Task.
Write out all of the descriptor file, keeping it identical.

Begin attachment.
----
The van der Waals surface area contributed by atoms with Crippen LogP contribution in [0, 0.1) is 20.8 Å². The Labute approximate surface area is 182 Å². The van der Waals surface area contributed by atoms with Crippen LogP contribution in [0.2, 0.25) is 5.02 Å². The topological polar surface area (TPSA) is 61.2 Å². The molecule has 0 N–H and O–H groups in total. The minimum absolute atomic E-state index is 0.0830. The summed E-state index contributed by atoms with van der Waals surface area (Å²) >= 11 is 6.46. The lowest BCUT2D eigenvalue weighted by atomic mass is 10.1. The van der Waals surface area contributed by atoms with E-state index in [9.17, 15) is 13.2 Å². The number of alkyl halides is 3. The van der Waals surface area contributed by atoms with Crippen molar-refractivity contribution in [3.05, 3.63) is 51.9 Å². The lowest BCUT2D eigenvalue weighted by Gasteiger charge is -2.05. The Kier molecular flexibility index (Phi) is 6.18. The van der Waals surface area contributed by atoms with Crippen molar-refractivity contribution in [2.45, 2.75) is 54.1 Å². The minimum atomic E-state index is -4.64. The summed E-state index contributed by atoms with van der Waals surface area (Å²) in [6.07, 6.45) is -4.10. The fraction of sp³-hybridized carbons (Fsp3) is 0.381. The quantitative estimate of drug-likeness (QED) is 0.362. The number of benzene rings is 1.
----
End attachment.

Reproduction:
The van der Waals surface area contributed by atoms with Crippen LogP contribution in [0, 0.1) is 20.8 Å². The Labute approximate surface area is 182 Å². The van der Waals surface area contributed by atoms with Crippen LogP contribution in [0.2, 0.25) is 5.02 Å². The topological polar surface area (TPSA) is 61.2 Å². The molecule has 0 N–H and O–H groups in total. The minimum absolute atomic E-state index is 0.0830. The summed E-state index contributed by atoms with van der Waals surface area (Å²) >= 11 is 6.46. The lowest BCUT2D eigenvalue weighted by atomic mass is 10.1. The van der Waals surface area contributed by atoms with E-state index in [9.17, 15) is 13.2 Å². The number of alkyl halides is 3. The van der Waals surface area contributed by atoms with Crippen molar-refractivity contribution in [3.05, 3.63) is 51.9 Å². The lowest BCUT2D eigenvalue weighted by Gasteiger charge is -2.05. The Kier molecular flexibility index (Phi) is 6.18. The van der Waals surface area contributed by atoms with Crippen molar-refractivity contribution in [2.45, 2.75) is 54.1 Å². The minimum atomic E-state index is -4.64. The summed E-state index contributed by atoms with van der Waals surface area (Å²) in [6.07, 6.45) is -4.10. The fraction of sp³-hybridized carbons (Fsp3) is 0.381. The quantitative estimate of drug-likeness (QED) is 0.362. The number of benzene rings is 1.